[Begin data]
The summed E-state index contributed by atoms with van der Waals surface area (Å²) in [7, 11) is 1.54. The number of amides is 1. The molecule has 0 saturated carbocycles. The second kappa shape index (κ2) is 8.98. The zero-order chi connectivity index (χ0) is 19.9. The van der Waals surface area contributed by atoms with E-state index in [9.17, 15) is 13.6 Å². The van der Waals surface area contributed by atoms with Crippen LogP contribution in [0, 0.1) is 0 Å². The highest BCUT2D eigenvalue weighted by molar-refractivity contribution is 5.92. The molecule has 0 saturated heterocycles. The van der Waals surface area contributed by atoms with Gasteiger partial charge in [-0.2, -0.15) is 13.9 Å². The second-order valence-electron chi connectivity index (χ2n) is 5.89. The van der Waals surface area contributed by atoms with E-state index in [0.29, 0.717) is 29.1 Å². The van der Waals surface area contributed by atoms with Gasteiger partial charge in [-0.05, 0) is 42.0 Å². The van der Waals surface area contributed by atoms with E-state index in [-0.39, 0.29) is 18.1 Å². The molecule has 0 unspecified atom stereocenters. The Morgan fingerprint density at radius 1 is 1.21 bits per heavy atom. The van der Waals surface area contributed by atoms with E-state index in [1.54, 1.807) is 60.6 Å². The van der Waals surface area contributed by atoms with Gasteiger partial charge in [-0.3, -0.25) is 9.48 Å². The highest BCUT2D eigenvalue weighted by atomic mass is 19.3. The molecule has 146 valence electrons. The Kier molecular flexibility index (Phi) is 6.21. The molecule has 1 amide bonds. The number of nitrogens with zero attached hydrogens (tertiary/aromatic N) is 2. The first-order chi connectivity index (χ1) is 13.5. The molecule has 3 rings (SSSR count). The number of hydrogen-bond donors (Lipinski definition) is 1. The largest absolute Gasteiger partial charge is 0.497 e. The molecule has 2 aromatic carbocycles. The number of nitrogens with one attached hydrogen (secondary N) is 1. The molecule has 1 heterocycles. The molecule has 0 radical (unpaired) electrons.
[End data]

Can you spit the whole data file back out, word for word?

The summed E-state index contributed by atoms with van der Waals surface area (Å²) in [7, 11) is 1.54. The number of amides is 1. The molecule has 0 saturated carbocycles. The second kappa shape index (κ2) is 8.98. The zero-order chi connectivity index (χ0) is 19.9. The van der Waals surface area contributed by atoms with E-state index in [9.17, 15) is 13.6 Å². The van der Waals surface area contributed by atoms with Crippen LogP contribution in [0, 0.1) is 0 Å². The highest BCUT2D eigenvalue weighted by molar-refractivity contribution is 5.92. The molecule has 0 saturated heterocycles. The van der Waals surface area contributed by atoms with Gasteiger partial charge in [-0.2, -0.15) is 13.9 Å². The second-order valence-electron chi connectivity index (χ2n) is 5.89. The van der Waals surface area contributed by atoms with E-state index in [0.29, 0.717) is 29.1 Å². The van der Waals surface area contributed by atoms with Gasteiger partial charge in [-0.05, 0) is 42.0 Å². The van der Waals surface area contributed by atoms with E-state index in [-0.39, 0.29) is 18.1 Å². The molecule has 0 unspecified atom stereocenters. The Morgan fingerprint density at radius 1 is 1.21 bits per heavy atom. The van der Waals surface area contributed by atoms with E-state index in [1.54, 1.807) is 60.6 Å². The van der Waals surface area contributed by atoms with Gasteiger partial charge in [-0.3, -0.25) is 9.48 Å². The highest BCUT2D eigenvalue weighted by atomic mass is 19.3. The molecule has 146 valence electrons. The Kier molecular flexibility index (Phi) is 6.21. The molecule has 1 amide bonds. The number of nitrogens with zero attached hydrogens (tertiary/aromatic N) is 2. The first-order chi connectivity index (χ1) is 13.5. The molecule has 3 rings (SSSR count). The number of hydrogen-bond donors (Lipinski definition) is 1. The largest absolute Gasteiger partial charge is 0.497 e. The molecule has 2 aromatic carbocycles. The number of nitrogens with one attached hydrogen (secondary N) is 1. The molecule has 1 heterocycles. The molecule has 0 radical (unpaired) electrons.